California Design: Living in a Modern Way, 1930–1965

Wendy Kaplan, Los Angeles County Museum of Art

Tuesday, December 13, 2011Mini-exhibit: 7:15pmLecture: 8:00pm
de Young Museum
Rudolph Schindler, Dresser with mirror

Rudolph Schindler, Dresser with mirror from the Shep commission, Silver Lake, c. 1934-1938, gift of Ruth Shep Polen, photograph © 2011 Museum Associates/LACMA

Margit Fellegi, Woman's swimsuit and jacket,

Margit Fellegi, Made by Cole of California, Woman’s swimsuit and jacket, c. 1950, gift of Doris Raymond/The Way We Wore, photograph © 2011 Museum Associates/LACMA

Gertrud Natzler and Otto Natzler, Bowl

Gertrud Natzler and Otto Natzler, Bowl, 1943, gift of Rose A. Sperry 1972 Revocable Trust, photograph © 2011 Museum Associates/LACMA

Eames Storage Unit (ESU)

Charles Eames and Ray Eames, manufactured by Herman Miller Furniture Company, Eames Storage Unit (ESU), c. 1949, gift of Mr. Sid Avery and Mr. James Corcoran, photograph © 2011 Museum Associates/LACMA

Wendy Kaplan’s topic is the subject of her exhibition, by the same name, that will remain on view at the Los Angeles County Museum of Art through March 25, 2012. Her comprehensive study of modern California design is comprised of more than 350 objects — architecture, graphic and industrial design, furniture, ceramics, metalwork, textiles, fashion and, of course, film. The show also features three period recreations, including the living room from the iconic Case Study House built and furnished by Charles and Ray Eames. (Elizabeth Smith spoke to the Forum about “Blueprints for Modern Living: LA in the 50s and 60s” in February, 2006.) Ms Kaplan will demonstrate how the California of our collective imagination — a democratic utopia where a benevolent climate fosters an informal and outdoorsy lifestyle — was embodied in a material culture that defined the era — and which continues to resonate with Californians today.

Wendy Kaplan will trace a distinctively Californian modernism from its beginnings in the 1930s with the work of Richard Neutra, Rudolph Schindler and their contemporaries. World War II saw the development of technologies that were adapted for peace-time design innovation. These post-war developments are best exemplified by the plywood and fiberglass furniture pioneered by the Eameses. The technology of molding plywood splints for broken legs was soon utilized to produce Eames chairs. A burgeoning, newly prosperous population — intoxicated by the ability to purchase the latest in consumer goods after the deprivations of the Great Depression and wartime rationing — made California into the epicenter for American progressive architecture and furnishings in the postwar years.

Wendy Kaplan’s focus on the California home will emphasize open floor plans, the seemingly seamless transition from indoor to outdoor living spaces and iconic consumer goods such as Heath Ceramics, Van Keppel-Green and Architectural Pottery. (Fern Prosnitz spoke to the Forum about “The Modern and the Mundane: The Nifty Fifties, Biomorphism and Space” in January, 2010.) Ms Kaplan will explore other furnishings whose designers and manufacturers have not previously been documented. She will conclude with the dissemination of the “California look” to the rest of America and the world by exhibitions, magazines, shops and film. Many of us will remember the poolside encouragement to Benjamin Braddock (Dustin Hoffman) in “The Graduate” that a prosperous future could be found in “plastics.”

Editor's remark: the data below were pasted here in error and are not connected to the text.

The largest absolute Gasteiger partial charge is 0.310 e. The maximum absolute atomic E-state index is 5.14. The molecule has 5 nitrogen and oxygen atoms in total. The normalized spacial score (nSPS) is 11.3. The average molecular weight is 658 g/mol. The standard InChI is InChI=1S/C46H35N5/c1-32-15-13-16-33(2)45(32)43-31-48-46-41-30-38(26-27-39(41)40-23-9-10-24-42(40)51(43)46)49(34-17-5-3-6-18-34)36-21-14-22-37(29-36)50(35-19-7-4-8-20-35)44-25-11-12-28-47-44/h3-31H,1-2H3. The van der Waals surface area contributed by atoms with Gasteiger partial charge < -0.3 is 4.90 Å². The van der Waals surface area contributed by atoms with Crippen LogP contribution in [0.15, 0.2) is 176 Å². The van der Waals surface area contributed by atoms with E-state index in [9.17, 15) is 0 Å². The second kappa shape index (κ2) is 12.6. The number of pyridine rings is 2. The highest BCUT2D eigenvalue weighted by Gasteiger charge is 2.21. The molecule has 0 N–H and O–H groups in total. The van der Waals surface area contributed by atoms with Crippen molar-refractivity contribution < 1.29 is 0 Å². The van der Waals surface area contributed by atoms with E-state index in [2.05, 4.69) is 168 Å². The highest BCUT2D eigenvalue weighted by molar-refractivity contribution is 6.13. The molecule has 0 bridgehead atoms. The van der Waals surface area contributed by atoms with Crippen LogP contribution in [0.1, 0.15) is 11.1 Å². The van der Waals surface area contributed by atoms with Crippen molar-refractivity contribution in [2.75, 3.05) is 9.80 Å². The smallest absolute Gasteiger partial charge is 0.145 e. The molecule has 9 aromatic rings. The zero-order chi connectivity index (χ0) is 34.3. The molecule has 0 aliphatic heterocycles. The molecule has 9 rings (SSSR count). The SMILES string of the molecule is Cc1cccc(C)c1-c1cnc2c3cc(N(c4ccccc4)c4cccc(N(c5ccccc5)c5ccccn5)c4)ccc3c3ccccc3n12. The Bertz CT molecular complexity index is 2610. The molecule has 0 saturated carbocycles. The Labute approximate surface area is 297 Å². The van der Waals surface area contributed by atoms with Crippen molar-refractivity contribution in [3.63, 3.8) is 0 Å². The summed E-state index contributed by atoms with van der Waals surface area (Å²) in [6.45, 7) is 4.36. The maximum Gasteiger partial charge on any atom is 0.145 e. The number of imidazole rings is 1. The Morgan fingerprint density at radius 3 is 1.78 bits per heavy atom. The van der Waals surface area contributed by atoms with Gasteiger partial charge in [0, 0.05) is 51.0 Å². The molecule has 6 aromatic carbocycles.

Wendy Kaplan graduated from the University of Pennsylvania with a bachelor’s degree and a master’s degree in American civilization, followed by a master’s degree from the Winterthur program in early American culture. She has held curatorial positions at the Wolfsonian-Florida International University in Miami; the Glasgow Museums in Scotland (not coincidentally the city of Charles Rennie Mackintosh); and the Museum of Fine Arts, Boston. Ms Kaplan has been, since 2001, the department head and curator of decorative arts and design at the Los Angeles County Museum of Art.

Ms Kaplan’s publications include The Arts & Crafts Movement in Europe and America: Design for the Modern World (2004); Leading “The Simple Life”: The Arts and Crafts Movement in Britain, 1810-1910 (1999); Charles Rennie Mackintosh (1996); Designing Modernity: The Arts of Reform and Persuasion, 1885-1945 (1995); The Arts and Crafts Movement (1991); and “The Art that is life”: The Arts and Crafts Movement in America (1987, reprint 1998). Wendy Kaplan’s previous presentations to the Forum are “Modern and Anti-Modern Arts & Crafts in Britain, Europe and the U.S., 1880-1920” in June, 2002, and “Art That is Life: The Arts and Crafts Movement in America” in May, 1987.

This lecture is generously sponsored by Donald Stroh. Thank Don as you check in at the welcome table.

7:15pm mini-exhibit

California began leading the nation in a new, relaxed lifestyle in the early 20th century. Accompanying decorative arts also reflect the California climate with bright colors and objects that are equally at home indoors and out. Bauer bowls, Catalina tile tables, Eames chairs, Saschsa Brastoff enameled wares and Heath Ware ceramics have become icons of California design. Share your Modernist furniture and objects, and wear some California clothing from Jantzen or the Gap.


Koret Auditorium, de Young Museum, Golden Gate Park, San Francisco. Enter from Level B1 of the parking garage; pedestrians enter from the concourse side of Hagiwara Tea Garden Drive and down the steps across the street from the museum’s main entrance.